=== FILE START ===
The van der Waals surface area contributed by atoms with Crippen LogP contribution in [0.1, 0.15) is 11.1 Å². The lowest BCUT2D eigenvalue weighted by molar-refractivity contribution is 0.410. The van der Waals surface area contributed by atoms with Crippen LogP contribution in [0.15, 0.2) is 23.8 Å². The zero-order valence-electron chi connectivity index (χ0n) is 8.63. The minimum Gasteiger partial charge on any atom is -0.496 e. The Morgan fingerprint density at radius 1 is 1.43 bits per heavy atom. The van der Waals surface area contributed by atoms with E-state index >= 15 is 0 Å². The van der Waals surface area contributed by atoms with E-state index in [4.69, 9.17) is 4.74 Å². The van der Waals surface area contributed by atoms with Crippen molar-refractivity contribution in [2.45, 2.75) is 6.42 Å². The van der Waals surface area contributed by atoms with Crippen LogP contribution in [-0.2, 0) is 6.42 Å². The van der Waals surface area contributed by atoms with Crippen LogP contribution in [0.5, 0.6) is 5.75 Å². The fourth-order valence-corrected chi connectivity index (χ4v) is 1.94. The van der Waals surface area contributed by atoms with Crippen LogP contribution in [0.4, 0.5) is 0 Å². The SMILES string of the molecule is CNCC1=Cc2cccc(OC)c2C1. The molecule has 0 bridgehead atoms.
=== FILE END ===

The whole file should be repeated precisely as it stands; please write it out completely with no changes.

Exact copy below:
The van der Waals surface area contributed by atoms with Crippen LogP contribution in [0.1, 0.15) is 11.1 Å². The lowest BCUT2D eigenvalue weighted by molar-refractivity contribution is 0.410. The van der Waals surface area contributed by atoms with Crippen LogP contribution in [0.15, 0.2) is 23.8 Å². The zero-order valence-electron chi connectivity index (χ0n) is 8.63. The minimum Gasteiger partial charge on any atom is -0.496 e. The Morgan fingerprint density at radius 1 is 1.43 bits per heavy atom. The van der Waals surface area contributed by atoms with E-state index >= 15 is 0 Å². The van der Waals surface area contributed by atoms with E-state index in [4.69, 9.17) is 4.74 Å². The van der Waals surface area contributed by atoms with Crippen molar-refractivity contribution in [2.45, 2.75) is 6.42 Å². The van der Waals surface area contributed by atoms with Crippen LogP contribution in [-0.2, 0) is 6.42 Å². The van der Waals surface area contributed by atoms with Crippen LogP contribution in [0.5, 0.6) is 5.75 Å². The fourth-order valence-corrected chi connectivity index (χ4v) is 1.94. The van der Waals surface area contributed by atoms with Crippen LogP contribution in [0.4, 0.5) is 0 Å². The SMILES string of the molecule is CNCC1=Cc2cccc(OC)c2C1. The molecule has 0 bridgehead atoms.